Operas weren’t the only things that Richard Wagner (1813-1883) composed. He also published some virulently anti-Semitic manifestos (later parsed and re-branded by the Goebbels propaganda machine). Yet, an historical conundrum remains: Some of his most stalwart patrons and artistic collaborators were Jews (even Wagner scratched his head over their unwavering devotion). Director Hilan Warshaw sets about trying to make sense of it all in his documentary, using a mix of historical re-enactments and interviews with biographers, Israeli classical musicians and academics. While predicated on an intriguing premise, I found the film a bit on the dry side; although at just over an hour, it isn’t pretending to go too deep. It does raise an interesting question regarding whether it’s possible to separate an artist’s creative achievements from their peccadilloes and/or politics (for a more absorbing exploration on that theme, see Ray Muller’s great 1993 documentary, The Wonderful, Horrible Life of Leni Riefenstahl).

Seattle Jewish Film Festival 2014: Aftermath ***

By Dennis Hartley

(Originally posted on Digby’s Hullabaloo on February 22, 2014)

This intense drama from writer-director Wladyslaw Pasikowski (which reminded me of the 1990 West German film, The Nasty Girl) concerns a Polish émigré (Ireneusz Czop) who makes a visit from the U.S. to his hometown for the first time in decades to attempt a reconciliation with his estranged brother (Maciej Stuhr). He quickly gleans that his brother (whose wife has recently left him) has become a pariah to neighboring farmers and many locals in the nearby village. After some reluctance, his brother shows him why: he’s been obsessively digging out head stones from local roads that were originally re-appropriated from a Jewish graveyard during WW2, converting his wheat field into a makeshift cemetery. Oddly, he’s also learning Hebrew (the brothers are non-Jews). Not unlike the protagonist in Field of Dreams, he can offer no rational explanation; “something” is compelling him to do it. It seems he’s also dredging up shameful memories among the village elders that they would prefer not to process. It is a powerfully acted treatise on secrets, lies…and collective guilt.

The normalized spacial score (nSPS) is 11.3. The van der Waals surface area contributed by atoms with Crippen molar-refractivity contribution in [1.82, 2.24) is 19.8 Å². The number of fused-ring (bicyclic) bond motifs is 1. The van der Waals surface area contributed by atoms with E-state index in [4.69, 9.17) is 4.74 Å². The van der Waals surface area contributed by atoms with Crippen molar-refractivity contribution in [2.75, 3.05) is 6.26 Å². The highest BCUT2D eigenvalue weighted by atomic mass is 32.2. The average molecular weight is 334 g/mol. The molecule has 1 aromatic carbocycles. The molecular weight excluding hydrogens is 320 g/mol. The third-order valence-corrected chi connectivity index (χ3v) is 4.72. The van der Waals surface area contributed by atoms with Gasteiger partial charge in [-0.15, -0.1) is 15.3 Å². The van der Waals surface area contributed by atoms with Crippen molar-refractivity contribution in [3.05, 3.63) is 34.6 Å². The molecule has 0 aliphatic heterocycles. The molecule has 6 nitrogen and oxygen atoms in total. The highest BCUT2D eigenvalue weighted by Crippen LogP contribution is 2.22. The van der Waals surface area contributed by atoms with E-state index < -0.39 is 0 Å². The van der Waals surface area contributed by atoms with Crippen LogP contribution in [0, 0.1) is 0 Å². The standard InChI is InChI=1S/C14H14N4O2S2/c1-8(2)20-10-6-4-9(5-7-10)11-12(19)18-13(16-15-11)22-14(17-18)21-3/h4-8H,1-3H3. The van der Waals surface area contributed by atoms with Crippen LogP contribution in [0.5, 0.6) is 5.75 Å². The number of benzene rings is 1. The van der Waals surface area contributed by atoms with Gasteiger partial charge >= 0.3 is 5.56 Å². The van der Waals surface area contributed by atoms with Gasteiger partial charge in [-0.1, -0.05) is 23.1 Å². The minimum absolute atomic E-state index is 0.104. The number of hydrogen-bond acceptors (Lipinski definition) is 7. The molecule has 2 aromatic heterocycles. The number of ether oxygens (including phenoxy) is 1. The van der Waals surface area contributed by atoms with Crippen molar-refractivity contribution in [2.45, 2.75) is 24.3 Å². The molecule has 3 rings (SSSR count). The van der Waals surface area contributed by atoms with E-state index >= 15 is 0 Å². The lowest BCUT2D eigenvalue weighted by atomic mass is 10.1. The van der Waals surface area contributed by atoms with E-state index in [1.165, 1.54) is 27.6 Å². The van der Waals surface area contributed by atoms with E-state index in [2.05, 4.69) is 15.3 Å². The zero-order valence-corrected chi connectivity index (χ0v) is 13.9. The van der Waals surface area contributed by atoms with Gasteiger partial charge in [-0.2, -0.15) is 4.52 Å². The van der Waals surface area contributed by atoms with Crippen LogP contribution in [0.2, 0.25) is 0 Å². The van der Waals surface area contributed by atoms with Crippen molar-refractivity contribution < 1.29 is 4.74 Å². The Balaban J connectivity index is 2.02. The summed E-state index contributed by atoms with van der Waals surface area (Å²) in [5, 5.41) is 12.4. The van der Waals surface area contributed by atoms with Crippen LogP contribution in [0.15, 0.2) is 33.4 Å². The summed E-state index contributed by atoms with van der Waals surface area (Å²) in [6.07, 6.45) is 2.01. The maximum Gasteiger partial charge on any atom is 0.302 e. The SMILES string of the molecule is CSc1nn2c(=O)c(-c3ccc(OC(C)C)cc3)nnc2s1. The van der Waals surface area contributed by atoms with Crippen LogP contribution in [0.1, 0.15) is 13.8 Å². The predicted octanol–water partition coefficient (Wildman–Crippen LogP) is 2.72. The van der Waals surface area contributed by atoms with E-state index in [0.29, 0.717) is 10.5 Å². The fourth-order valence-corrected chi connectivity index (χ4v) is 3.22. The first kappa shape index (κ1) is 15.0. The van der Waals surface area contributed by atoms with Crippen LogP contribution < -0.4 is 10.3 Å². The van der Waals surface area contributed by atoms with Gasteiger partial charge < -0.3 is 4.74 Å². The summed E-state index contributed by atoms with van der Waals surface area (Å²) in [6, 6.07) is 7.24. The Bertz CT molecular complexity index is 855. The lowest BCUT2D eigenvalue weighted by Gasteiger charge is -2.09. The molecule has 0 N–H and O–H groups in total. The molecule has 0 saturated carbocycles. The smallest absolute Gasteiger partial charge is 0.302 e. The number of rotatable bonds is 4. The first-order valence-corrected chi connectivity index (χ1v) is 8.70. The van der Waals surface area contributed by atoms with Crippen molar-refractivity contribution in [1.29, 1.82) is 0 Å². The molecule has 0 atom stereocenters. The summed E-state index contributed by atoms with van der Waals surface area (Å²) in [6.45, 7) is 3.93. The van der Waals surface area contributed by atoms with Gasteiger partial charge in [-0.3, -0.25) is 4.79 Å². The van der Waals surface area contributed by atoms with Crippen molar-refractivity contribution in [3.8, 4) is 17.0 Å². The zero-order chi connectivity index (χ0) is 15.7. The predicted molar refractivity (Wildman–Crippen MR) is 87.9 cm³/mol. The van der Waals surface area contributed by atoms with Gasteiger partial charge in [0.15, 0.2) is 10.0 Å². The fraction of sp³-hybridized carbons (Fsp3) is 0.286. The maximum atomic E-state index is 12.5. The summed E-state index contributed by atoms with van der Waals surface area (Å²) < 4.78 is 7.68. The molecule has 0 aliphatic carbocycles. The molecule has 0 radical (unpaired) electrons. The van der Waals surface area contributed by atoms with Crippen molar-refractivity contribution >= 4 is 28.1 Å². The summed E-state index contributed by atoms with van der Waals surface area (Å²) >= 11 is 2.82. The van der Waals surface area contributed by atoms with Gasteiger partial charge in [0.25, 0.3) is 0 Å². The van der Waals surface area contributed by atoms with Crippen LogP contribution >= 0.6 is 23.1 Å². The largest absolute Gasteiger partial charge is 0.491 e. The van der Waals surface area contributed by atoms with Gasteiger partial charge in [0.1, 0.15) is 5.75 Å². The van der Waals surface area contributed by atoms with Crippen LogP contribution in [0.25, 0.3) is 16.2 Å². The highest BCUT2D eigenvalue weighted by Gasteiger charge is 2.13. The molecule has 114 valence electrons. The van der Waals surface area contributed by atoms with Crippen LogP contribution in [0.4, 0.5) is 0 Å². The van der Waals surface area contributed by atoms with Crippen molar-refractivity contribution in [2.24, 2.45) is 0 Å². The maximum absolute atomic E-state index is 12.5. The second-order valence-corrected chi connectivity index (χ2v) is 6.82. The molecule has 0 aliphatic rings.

And justice for some: 12 Years a Slave **1/2 & The Trials of Muhammad Ali ***

By Dennis Hartley

(Originally posted on Digby’s Hullabaloo on November 2, 2013)

One of the lighter moments in 12 Years a Slave.

Let me make this perfectly clear. It is my sincere personal belief that slavery is evil. There is nothing that justifies robbing human beings of their freedom and treating them as chattel. And I do take the subject of slavery throughout the history of mankind (whether in discussion, literature, theater or film) seriously, from what the Pharaohs did to my own ancestors 5000 years ago, to the odious exploitation of Africans by European and American slave traders over a 300 year period. I offer this disclaimer to any of my fellow liberals who may be offended that the following review is not going to be a fawning one, no matter how noble and righteous the filmmaker’s intent.